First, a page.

With the introduction in some US states of laws obliging women to see ultrasound pictures of their unborn child before an abortion as well as the normal, rumbling discussion about the use of images of babies in anti-abortion campaigns, what in general is the role of pictures in coming to a moral decision on abortion?
Putting aside questions about the rights and wrongs of forcing women to see pictures, or about the use of misleading pictures, the general argument against using pictures is simply that they engage the emotions in what is essentially a rational decision: by appealing to a 'coo' factor or a 'yuk' factor, such images undermine the process of rational reflection.
Of course, for those theories of moral judgment which reduce them to a mere expression of emotion, there is a general difficulty about explaining why some emotional reactions are more important than others. But for Catholics, there is an apparent difficulty in explaining why what is essentially a decision based on cognition -of the nature of the action and of the relevant portion of the natural law- should be influenced by the deliberate seeking of an emotional reaction. I'll say something more about the specifically Catholic position at the end, but for the moment, let's approach the question through the prism of one of the big three ethical approaches that you'll find in modern, academic, non religious philosophy: virtue ethics.
In virtue ethics, the secular philosophical approach developed from Aristotelian ethics, emotions are a key element of moral decision making. However, it is also possible that we, as less than perfect moral agents, have our emotional reactions wrong: the less than virtuous will tend to feel wrongly, and the correction of such wrong emotions is part of the movement towards virtue. But it's rather implausible to claim that the (general) reaction on seeing the obviously human shape of a unborn child is in some way distorted: if this was 'corrected' the (virtuous) reaction which we depend on for a flourishing life of respect for other human (shaped) beings would also be removed. And this is why the showing of images such as the above is one of the strongest anti-abortion tactics: it taps into the essential care for the human form, and more particularly the young, helpless human form, on which human care for the next generation depends.
The main pro-abortion objections here would seem to be:
a) We can be misled by such images
b) Such images get in the way of a rational decision
c) We do not in fact have a strong emotional reaction to the unborn at an early stage of development.
On a), I've already noted that the imperfectly virtuous will get their emotional reactions wrong, but that isn't the case here: we would expect the virtuous to feel care in the face of a human baby appearance. So the objection here must be rather along the lines of the 'cute bear' syndrome: human beings find bears cute, even when they represent a serious danger to them. (We 'misread' bears because they look cuddly and friendly when they're not.) But again, that can't be the objection here: unborn babies don't look like human beings (but aren't). They actually are human beings. (And note that this point is separate from the claim that they look like human persons but aren't: on the assumption that 'person' here means someone who is capable of autonomy and rational decision making, unborn babies don't look like persons. (I wouldn't entrust my business affairs to one.) They look like helpless human beings because that's what they are.) In sum, the charge of being misled is wrong because the images are appealing to a virtuous emotional response rather than a flawed emotional response; and because they elicit the emotion of care for what they really are rather than what they appear (misleadingly) to be.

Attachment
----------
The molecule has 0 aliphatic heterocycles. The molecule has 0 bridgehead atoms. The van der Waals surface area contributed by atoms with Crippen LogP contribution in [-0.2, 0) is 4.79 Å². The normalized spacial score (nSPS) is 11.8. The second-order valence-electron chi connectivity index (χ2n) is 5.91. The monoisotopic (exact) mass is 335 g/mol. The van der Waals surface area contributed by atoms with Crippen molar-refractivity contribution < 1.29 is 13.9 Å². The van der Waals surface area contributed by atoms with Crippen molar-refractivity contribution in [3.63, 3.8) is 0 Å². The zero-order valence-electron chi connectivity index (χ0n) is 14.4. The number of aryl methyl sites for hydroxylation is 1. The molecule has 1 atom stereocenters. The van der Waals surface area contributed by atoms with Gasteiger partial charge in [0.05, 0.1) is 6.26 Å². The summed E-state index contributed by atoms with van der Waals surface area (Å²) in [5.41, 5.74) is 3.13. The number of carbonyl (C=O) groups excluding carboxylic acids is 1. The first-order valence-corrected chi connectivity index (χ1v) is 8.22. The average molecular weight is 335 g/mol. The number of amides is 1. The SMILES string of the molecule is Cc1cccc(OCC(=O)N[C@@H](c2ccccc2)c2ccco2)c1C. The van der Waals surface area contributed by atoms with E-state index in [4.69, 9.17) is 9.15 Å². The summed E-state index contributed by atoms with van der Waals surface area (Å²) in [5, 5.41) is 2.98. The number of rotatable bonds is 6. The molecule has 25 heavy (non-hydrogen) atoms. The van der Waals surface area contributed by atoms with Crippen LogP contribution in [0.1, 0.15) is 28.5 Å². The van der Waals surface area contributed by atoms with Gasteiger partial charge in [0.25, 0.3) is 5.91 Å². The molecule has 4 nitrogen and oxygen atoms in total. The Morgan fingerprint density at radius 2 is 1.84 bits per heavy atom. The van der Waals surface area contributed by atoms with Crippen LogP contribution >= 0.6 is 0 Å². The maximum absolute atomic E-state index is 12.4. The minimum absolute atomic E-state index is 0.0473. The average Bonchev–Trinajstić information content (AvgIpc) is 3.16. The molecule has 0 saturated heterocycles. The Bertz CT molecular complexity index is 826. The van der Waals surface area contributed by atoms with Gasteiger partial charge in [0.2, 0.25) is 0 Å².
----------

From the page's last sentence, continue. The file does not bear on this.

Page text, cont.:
On b), within the context of virtue ethics, emotions are an essential rather than a regrettable feature of decision making. So this objection has to be interpreted as one about a specific difficulty in the role of emotions here, rather than a general inappropriateness in referring to them. Perhaps the most obvious way of doing this is by thinking of cases in which the 'yuk' factor can get in the way. One example would be the dentist: we might have a strong emotional reaction to going to the dentist but realize that we need to get over it in order to have the necessary dental work done. Analogously, it might be claimed, we realize that we need an abortion but have a 'yuk' reaction to the process of getting it done. And, as in the case of the dentist, it would be irrational to dwell on the occasions of those 'yuk' reactions: much better to close your eyes, screw your courage to the sticking place, and try not to think about the process of dentistry (or abortion).